Bridges of Madison County

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While Hollywood continues to ignore women, Broadway continues to do an awesome job of letting women run the show. This is a delicious musical made from a bestselling book. I never read the book, because I thought, “Oh, that’s trashy reading, not for me. I’m so literary.”

But this show was for me. The musical explores stay-at-home mother Francesca’s complicated feelings when a handsome artist, a photographer from National Geographic, crosses her small town path, just for a few days.

I made the mistake of going to see this with one of teenagers. I should’ve seen it with a girlfriend. Because, yes, it’s a show about an extramarital love affair, but it’s also very much about best friends and women supporting each other. I need to debrief this show.

As her affair unfolds, I worried that our heroine, played by the brilliant Kelli O’Hara, was going to be busted by the gossipy neighbor Marge, played by the funny and charming Cass Morgan. But Marge never outs Francesca. She helps her. See, there’s marital loyalty, which is on the wane, and then there’s girlfriends’ loyalty, which never goes out of fashion.

I love the singing. And I love the set. The covered bridge is this simple, floating, bare-bones structure, not an oppressive, dark archway. Nice. I’d like to think that this ‘lightness of being’ can translate into our idea about marriage too. Marriage, a covered bridge, can be lighter and less oppressive than it looks.

Francesca’s heaviness of marital love is brightened by something — or someone — light. The two artists are drawn to each other, even in Iowa, even in the 1960s.

I love the way they talk about art and photography. I love the story.

Marriage is simpler and more complicated than it seems — less trashy novel, more sophisticated musical. And Francesca was loyal and unfaithful at the same time. Bridges of Madison County got me thinking about all that.

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(Kelli O’Hara and Steven Pasquale, courtesy of Bridges)

Disclaimer: Thanks to Bridges of Madison County and the Serino/Coyne group for the tickets. The opinions on this blog are always my own.

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Wordless Wednesday

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This morning I felt so downhearted when I saw the snow.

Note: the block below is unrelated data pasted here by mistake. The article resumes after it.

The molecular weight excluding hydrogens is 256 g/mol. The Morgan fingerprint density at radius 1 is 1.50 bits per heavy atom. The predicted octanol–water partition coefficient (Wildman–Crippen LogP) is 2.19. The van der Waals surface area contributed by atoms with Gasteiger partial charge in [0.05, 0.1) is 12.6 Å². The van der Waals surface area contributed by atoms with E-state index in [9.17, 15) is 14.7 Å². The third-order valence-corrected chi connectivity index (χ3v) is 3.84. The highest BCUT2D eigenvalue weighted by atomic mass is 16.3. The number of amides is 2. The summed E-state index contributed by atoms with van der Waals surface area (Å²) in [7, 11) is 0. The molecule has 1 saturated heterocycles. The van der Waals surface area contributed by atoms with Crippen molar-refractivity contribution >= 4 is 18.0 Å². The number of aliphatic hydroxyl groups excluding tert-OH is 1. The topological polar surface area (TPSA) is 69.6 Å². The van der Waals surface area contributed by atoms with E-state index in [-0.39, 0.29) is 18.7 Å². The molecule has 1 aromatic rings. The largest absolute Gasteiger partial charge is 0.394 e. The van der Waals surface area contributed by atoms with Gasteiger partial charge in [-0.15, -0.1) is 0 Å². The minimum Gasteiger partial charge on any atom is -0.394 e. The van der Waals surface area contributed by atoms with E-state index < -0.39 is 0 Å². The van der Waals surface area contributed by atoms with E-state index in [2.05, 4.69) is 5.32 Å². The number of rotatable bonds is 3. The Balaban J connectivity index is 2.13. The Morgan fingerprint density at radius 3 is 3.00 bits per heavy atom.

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But I rode my bike. I met my friend Barbara for breakfast. I led a writing workshop. I met some colleagues about meaningful work.

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And I saw this awesome play I Remember Mama tonite at the Transport Group Theatre — 10 older women play 25 roles. These pics are from the set. 20140416-230122.jpg

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So, despite the snow, it was a good day after all.

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Elizabeth Scalia: A Blogging Demon

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More #rain thru my cab window #NYC #urban #apr...

The rain from my cab window on the way to Opus Dei, religion communicators meeting.

Elizabeth Scalia talked about her Catholicism as a “terrible beauty of a life.”

When she began blogging, she said, she wrote way too much about Peyton Manning. Or maybe it was Derek Jeter.

I asked her how often she blogs,

“If I’m on a roll, five times,” she answered.

“A week?”

“No,  a day.”

Dang, I’ve been posting once a week! I’m inspired. I must tell you that I’m on a roll too. This month, I’ve got nine sources of income. So I’m busy, busy, busy and my blogging doesn’t pay. But maybe I should write about Manning or Jeter.

Scalia discussed her book, “Strange Gods: Unmasking the Idols in Everyday Life” The blogger critiqued the “gods” of the internet and social media as shrines to one’s self and an endles “echo chamber.”

Yes, she did. She called the internet the devil.

Despite the internet’s “evil,” Ms. Scalia found comfort in Pope Benedict’s dictate to “give the internet a soul.” Fun, smart, productive.